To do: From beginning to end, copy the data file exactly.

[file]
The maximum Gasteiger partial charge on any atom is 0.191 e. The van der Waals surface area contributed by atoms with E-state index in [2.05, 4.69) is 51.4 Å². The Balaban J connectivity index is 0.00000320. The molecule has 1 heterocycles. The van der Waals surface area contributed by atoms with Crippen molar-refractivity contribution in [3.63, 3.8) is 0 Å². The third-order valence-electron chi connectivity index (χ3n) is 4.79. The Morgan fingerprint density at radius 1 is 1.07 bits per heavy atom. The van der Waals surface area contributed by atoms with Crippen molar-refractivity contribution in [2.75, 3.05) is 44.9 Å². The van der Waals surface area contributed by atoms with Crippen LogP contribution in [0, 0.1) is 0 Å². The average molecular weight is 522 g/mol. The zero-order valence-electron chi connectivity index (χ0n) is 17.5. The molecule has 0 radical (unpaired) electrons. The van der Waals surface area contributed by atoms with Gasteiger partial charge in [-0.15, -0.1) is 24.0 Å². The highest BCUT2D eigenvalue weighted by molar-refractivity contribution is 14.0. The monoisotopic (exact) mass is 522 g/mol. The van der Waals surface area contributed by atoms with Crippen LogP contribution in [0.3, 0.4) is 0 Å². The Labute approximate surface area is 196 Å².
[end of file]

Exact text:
The maximum Gasteiger partial charge on any atom is 0.191 e. The van der Waals surface area contributed by atoms with E-state index in [2.05, 4.69) is 51.4 Å². The Balaban J connectivity index is 0.00000320. The molecule has 1 heterocycles. The van der Waals surface area contributed by atoms with Crippen molar-refractivity contribution in [3.63, 3.8) is 0 Å². The third-order valence-electron chi connectivity index (χ3n) is 4.79. The Morgan fingerprint density at radius 1 is 1.07 bits per heavy atom. The van der Waals surface area contributed by atoms with Crippen molar-refractivity contribution in [2.75, 3.05) is 44.9 Å². The van der Waals surface area contributed by atoms with Crippen LogP contribution in [0, 0.1) is 0 Å². The average molecular weight is 522 g/mol. The zero-order valence-electron chi connectivity index (χ0n) is 17.5. The molecule has 0 radical (unpaired) electrons. The van der Waals surface area contributed by atoms with Gasteiger partial charge in [-0.15, -0.1) is 24.0 Å². The highest BCUT2D eigenvalue weighted by molar-refractivity contribution is 14.0. The monoisotopic (exact) mass is 522 g/mol. The van der Waals surface area contributed by atoms with Crippen LogP contribution in [0.3, 0.4) is 0 Å². The Labute approximate surface area is 196 Å².